Overall Rating Gold - expired
Overall Score 66.39
Liaison Shane Stennes
Submission Date Dec. 15, 2015
Executive Letter Download

STARS v2.0

University of Minnesota, Twin Cities
AC-2: Learning Outcomes

Status Score Responsible Party
2.91 / 8.00 Mary Oldham
Sustainability Coordinator
Institute on the Environment
"---" indicates that no data was submitted for this field

Number of students who graduated from a program that has adopted at least one sustainability learning outcome:
12,536

Total number of graduates from degree programs:
34,431

A copy of the list or inventory of degree, diploma or certificate programs that have sustainability learning outcomes:
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A list of degree, diploma or certificate programs that have sustainability learning outcomes:

All undergraduate students are required to meet the liberal education requirement for four of five designated themes, of which the environment is theme is one.

Graduate programs with sustainability learning outcomes include:
Master of Agricultural Education; Applied Plant Sciences; Master of Development Practice; Natural Resources Science and Management, MS and PhD; Master of Science - Science, Technology and Environmental Practice; Architecture Master of Science - Sustainable Design; Master of Architecture; Bioproducts and Biosystems Engineering Management, MS and PhD; Conservation Biology, MS and PhD; Master of Landscape Architecture, Ecological Restoration; Plant Pathology; Sustainable Agriculture Systems; Land and Atmospheric Science Graduate Studies; Masters of Urban and Regional Planning; Water Resource Science


A list or sample of the sustainability learning outcomes associated with degree, diploma or certificate programs (if not included in an inventory above):

The Environment Liberal Education requirement for undergraduate students include the following learning outcomes:

Environment Theme courses engage students in complex environmental issues. Finding solutions to these environmental issues will have students vigorously debating the myriad of solutions; weighing the costs with the benefits among alternative policies and practices; exploring the roles of science and technology; and learning to become involved, informed, and constructive citizens after graduation.

To satisfy the Environment Theme requirement, a course must meet these criteria:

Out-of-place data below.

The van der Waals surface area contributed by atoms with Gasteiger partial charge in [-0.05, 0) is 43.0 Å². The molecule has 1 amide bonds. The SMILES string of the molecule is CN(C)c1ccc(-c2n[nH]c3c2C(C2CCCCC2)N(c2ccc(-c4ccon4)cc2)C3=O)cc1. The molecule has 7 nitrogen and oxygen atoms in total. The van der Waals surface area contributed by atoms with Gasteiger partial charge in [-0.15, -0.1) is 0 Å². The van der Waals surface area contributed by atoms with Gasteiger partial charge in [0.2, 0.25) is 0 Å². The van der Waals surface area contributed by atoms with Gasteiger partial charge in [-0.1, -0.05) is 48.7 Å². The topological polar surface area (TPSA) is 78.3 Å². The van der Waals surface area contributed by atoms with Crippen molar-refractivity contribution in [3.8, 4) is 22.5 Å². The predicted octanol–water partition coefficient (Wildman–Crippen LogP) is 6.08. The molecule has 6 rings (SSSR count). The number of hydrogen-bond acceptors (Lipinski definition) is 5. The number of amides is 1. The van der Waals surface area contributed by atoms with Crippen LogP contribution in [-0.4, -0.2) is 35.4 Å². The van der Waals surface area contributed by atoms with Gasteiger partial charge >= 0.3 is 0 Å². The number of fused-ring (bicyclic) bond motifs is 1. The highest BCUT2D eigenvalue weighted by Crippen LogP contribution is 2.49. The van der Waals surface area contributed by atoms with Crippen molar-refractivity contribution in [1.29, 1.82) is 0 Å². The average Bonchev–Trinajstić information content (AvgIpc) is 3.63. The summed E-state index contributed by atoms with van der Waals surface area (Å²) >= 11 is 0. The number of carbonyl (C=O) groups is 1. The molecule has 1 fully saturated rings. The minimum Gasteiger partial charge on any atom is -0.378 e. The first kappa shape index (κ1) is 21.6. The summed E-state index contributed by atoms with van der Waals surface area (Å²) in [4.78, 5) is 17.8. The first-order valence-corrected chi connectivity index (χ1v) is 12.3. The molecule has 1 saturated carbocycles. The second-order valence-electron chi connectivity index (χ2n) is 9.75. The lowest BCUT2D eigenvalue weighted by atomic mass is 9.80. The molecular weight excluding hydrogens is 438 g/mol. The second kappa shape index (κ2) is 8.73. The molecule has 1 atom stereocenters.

The course raises environmental issues of major significance.

The course gives explicit attention to interrelationships between the natural environment and human society.

The course introduces the underlying scientific principles behind the environmental issues being examined

Students explore the limitations of technologies and the constraints of science on the public policy issues being considered.

Students learn how to identify and evaluate credible information concerning the environment.

Students demonstrate an understanding that solutions to environmental problems will only be sustained if they are consistent with the ethics and values of society.


The website URL where information about the institution’s sustainability learning outcomes is available:

Learning outcome data includes graduates from the past three years, with students only counted once, even if they received multiple degrees.

The reported quantity of all graduates includes those from any program, including both undergraduate and graduate degrees, while the number of students who have a learning outcome related to sustainability includes undergraduates and a small select number of graduates of graduate and professional programs due to limitations in our reporting of learning outcomes across the variety of colleges.

Graduate programs that have participated in developing learning outcomes are listed here: http://grad2.umn.edu/goals/example-statements.html For more information about graduate learning outcomes, please contact the responsible party. For a more extensive list of graduate programs related to sustainability, please refer to http://www.susteducation.umn.edu/

The information presented here is self-reported. While AASHE staff review portions of all STARS reports and institutions are welcome to seek additional forms of review, the data in STARS reports are not verified by AASHE. If you believe any of this information is erroneous or inconsistent with credit criteria, please review the process for inquiring about the information reported by an institution and complete the Data Inquiry Form.